While it’s always tempting to reduce things to “bad guy vs good guy”, it’s not as simple as the US media tends to make things out. Ahmadinejad is a populist who makes a career out of fighting the establishment. Said establishment figures attack Ahmadienjad for being an extremist, but only because it’s a weakness for him, not out of any sudden zeal for Western mores.
Rather then go into detail here, just check out this recap:
Moussavi is still the better option. Ahmadinejad was very much about hate and threats - and nobody needs to propagate that kind of crap. Moussavi might not be what we think of as a “good guy”, but it’s better than the status quo.
The ruling March 14 Coalition, heirs to the Cedar Revolution, have somewhat unexpectedly carried the day in Lebanon. This is being reported as a defeat for Hezbollah, since Hezbollah was (and is) the main party in the opposition. But Hezbollah’s actual level of electoral support is unchanged. Instead, as I said the other day, the key player was Michael Aoun and his Free Patriotic Movement. Aoun, a Christian, had aligned himself with the Hezbollah-led coalition. But he ultimately wasn’t able to carry enough of the Christian vote to put the opposition in power.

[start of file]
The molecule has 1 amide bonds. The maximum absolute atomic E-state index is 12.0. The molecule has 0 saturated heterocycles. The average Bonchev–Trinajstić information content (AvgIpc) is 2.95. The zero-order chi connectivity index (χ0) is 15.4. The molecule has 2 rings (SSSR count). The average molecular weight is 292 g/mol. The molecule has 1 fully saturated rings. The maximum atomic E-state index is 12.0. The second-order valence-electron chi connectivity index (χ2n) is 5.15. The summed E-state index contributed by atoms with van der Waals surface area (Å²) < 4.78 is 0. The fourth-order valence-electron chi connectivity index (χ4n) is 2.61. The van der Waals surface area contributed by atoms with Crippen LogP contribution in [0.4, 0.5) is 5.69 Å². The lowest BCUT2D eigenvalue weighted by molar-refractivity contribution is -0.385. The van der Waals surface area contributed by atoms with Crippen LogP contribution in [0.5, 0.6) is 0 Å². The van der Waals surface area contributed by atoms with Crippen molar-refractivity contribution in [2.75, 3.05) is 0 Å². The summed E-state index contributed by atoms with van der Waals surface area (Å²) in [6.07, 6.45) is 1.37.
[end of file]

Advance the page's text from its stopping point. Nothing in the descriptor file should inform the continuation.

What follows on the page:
Since the March 14 Coalition is pro-Western in its orientation, this counts as a win for US foreign policy. At the same time, it’s not actually clear to me how anyone’s life in the United States is actually impacted by Lebanese electoral politics and my general sense is that it’s not wise to get too invested in these kind of proxy struggles. The fundamental issue of Hezbollah’s role in Lebanese society will, one suspects, remain unresolved as Hezbollah has no intention of surrendering its weapons and it seems it will still be the case that the Lebanese government isn’t going to be willing or able to forcibly disarm it.
In short: foreign elections are rarely about the US.